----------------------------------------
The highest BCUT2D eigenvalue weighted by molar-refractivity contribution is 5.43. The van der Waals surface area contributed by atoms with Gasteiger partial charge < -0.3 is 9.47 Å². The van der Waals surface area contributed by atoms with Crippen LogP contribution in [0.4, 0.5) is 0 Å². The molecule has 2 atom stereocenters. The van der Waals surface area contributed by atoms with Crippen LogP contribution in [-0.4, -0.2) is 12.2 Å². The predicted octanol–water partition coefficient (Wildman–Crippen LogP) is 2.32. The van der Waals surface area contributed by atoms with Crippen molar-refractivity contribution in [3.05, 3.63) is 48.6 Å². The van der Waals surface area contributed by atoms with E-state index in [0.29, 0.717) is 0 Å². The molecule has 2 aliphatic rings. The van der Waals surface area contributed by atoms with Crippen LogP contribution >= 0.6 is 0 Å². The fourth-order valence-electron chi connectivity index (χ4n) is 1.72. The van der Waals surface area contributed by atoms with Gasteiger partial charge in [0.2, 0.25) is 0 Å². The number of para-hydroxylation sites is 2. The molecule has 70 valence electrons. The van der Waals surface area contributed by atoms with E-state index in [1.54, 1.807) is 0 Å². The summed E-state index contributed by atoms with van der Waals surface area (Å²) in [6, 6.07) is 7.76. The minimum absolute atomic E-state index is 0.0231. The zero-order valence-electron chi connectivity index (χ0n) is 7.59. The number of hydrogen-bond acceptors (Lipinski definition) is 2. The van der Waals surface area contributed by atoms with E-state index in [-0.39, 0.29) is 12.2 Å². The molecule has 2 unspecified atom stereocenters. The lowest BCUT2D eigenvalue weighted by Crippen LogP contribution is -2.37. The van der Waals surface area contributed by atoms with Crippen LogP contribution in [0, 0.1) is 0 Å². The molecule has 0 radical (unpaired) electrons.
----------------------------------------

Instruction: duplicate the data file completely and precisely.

The highest BCUT2D eigenvalue weighted by molar-refractivity contribution is 5.43. The van der Waals surface area contributed by atoms with Gasteiger partial charge < -0.3 is 9.47 Å². The van der Waals surface area contributed by atoms with Crippen LogP contribution in [0.4, 0.5) is 0 Å². The molecule has 2 atom stereocenters. The van der Waals surface area contributed by atoms with Crippen LogP contribution in [-0.4, -0.2) is 12.2 Å². The predicted octanol–water partition coefficient (Wildman–Crippen LogP) is 2.32. The van der Waals surface area contributed by atoms with Crippen molar-refractivity contribution in [3.05, 3.63) is 48.6 Å². The van der Waals surface area contributed by atoms with E-state index in [0.29, 0.717) is 0 Å². The molecule has 2 aliphatic rings. The van der Waals surface area contributed by atoms with Crippen LogP contribution >= 0.6 is 0 Å². The fourth-order valence-electron chi connectivity index (χ4n) is 1.72. The van der Waals surface area contributed by atoms with Gasteiger partial charge in [0.2, 0.25) is 0 Å². The number of para-hydroxylation sites is 2. The molecule has 70 valence electrons. The van der Waals surface area contributed by atoms with E-state index in [1.54, 1.807) is 0 Å². The summed E-state index contributed by atoms with van der Waals surface area (Å²) in [6, 6.07) is 7.76. The minimum absolute atomic E-state index is 0.0231. The zero-order valence-electron chi connectivity index (χ0n) is 7.59. The number of hydrogen-bond acceptors (Lipinski definition) is 2. The van der Waals surface area contributed by atoms with E-state index in [-0.39, 0.29) is 12.2 Å². The molecule has 2 unspecified atom stereocenters. The lowest BCUT2D eigenvalue weighted by Crippen LogP contribution is -2.37. The van der Waals surface area contributed by atoms with Crippen LogP contribution in [0, 0.1) is 0 Å². The molecule has 0 radical (unpaired) electrons.